2014 IEEE International Conference on Software Maintenance and Evolution (ICSME) (2014)
Victoria, BC, Canada
Sept. 29, 2014 to Oct. 3, 2014
DOI Bookmark: http://doi.ieeecomputersociety.org/10.1109/ICSME.2014.45
One of the perceived values of open source software is the idea that many eyes can increase code quality and reduce the amount of bugs. This perception, however, has been questioned by some due the lack of supporting evidence. This paper presents an empirical analysis focusing on the relationship between the utilization of open source components and their engineering quality. In this study, we determine the popularity of 2,406 Maven components by calculating their usage across 55,191 open source Java projects. As a proxy of code quality for a component, we calculate (i) its defect density using the set of bug patterns reported by Find Bugs, and (ii) 9 popular software quality metrics from the SQO-OSS quality model. We then look for correlations between (i) popularity and defect density, and (ii) popularity and software quality metrics. In most of the cases, no correlations were found. In cases where minor correlations exist, they are driven by component size. Statistically speaking, and using the methods in this study, the Maven repository does not seem to support the "many eyeballs" effect. We conjecture that the utilization of open source components is driven by factors other than their engineering quality, an interpretation that is supported by the findings in this study.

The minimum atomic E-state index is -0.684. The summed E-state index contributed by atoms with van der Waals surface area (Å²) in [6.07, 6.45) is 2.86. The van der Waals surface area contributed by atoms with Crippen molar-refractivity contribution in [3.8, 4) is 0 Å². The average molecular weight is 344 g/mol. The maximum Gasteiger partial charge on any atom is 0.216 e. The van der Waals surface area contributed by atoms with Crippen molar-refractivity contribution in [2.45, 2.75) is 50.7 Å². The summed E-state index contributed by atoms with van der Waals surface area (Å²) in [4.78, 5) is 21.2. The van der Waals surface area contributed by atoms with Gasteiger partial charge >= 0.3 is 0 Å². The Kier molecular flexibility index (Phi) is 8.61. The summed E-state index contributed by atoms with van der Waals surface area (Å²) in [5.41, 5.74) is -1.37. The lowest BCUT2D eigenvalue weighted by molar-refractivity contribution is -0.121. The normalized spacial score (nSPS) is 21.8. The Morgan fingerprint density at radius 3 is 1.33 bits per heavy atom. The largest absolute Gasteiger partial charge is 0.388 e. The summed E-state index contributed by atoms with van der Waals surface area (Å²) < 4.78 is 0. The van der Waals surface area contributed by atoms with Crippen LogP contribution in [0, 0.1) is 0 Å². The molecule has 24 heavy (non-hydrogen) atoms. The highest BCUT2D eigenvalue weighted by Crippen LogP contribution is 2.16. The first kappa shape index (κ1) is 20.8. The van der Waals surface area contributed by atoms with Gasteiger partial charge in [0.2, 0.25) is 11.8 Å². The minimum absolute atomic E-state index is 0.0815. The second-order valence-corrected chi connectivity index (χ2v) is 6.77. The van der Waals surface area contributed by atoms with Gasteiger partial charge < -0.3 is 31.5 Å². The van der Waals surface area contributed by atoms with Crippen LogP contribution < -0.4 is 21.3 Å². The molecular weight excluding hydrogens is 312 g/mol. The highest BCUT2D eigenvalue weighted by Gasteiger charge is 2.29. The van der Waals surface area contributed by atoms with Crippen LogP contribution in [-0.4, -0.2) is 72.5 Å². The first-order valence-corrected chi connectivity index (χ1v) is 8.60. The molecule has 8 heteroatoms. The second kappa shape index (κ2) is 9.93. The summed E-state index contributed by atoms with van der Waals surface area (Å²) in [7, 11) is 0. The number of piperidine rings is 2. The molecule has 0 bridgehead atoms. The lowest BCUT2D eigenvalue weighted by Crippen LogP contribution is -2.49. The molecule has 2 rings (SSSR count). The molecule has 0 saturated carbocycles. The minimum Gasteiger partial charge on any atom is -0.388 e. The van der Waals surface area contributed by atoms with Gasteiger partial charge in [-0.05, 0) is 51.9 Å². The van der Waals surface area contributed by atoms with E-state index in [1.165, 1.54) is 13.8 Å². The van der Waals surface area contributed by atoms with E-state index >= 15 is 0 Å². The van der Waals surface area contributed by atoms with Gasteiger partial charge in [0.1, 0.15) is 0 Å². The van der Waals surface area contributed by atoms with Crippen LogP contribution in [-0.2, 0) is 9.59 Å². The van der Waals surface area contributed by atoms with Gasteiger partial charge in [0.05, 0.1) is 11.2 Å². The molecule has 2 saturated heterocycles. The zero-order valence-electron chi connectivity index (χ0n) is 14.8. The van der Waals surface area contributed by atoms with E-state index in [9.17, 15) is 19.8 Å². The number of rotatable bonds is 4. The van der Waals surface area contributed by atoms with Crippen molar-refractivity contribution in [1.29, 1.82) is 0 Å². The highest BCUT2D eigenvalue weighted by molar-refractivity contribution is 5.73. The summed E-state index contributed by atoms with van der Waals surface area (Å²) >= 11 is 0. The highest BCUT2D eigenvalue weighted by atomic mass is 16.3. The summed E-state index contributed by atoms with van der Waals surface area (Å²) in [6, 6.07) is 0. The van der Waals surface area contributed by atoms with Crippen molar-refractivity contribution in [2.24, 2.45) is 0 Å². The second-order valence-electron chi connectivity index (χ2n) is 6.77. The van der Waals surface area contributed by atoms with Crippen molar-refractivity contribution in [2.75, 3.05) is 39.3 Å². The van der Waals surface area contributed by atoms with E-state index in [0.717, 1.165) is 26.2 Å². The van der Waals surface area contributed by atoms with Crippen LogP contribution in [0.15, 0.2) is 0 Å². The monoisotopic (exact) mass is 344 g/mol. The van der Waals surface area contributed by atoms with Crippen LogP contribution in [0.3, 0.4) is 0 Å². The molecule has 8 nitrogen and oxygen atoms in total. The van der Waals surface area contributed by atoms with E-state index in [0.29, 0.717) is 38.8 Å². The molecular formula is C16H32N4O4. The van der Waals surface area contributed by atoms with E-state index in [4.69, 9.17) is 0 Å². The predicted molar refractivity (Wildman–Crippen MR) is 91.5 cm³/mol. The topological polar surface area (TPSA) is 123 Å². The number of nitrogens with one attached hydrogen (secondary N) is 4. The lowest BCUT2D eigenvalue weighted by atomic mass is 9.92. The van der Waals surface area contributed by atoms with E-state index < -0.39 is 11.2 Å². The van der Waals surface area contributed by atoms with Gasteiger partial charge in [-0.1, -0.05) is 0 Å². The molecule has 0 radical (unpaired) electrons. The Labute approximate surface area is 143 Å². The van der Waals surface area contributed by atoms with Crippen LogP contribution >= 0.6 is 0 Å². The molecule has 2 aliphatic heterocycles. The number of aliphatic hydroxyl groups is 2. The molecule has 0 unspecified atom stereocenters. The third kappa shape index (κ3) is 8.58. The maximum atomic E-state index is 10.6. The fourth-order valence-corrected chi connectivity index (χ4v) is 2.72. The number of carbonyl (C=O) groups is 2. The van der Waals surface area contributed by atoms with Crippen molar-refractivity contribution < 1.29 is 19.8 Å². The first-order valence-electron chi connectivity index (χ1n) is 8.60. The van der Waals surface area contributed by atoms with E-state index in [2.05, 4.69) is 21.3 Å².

Measurement, Java, Computer bugs, Couplings, Correlation, Software quality, Complexity theory
H. Sajnani, V. Saini, J. Ossher and C. V. Lopes, "Is Popularity a Measure of Quality? An Analysis of Maven Components," 2014 IEEE International Conference on Software Maintenance and Evolution (ICSME), Victoria, BC, Canada, 2014, pp. 231-240.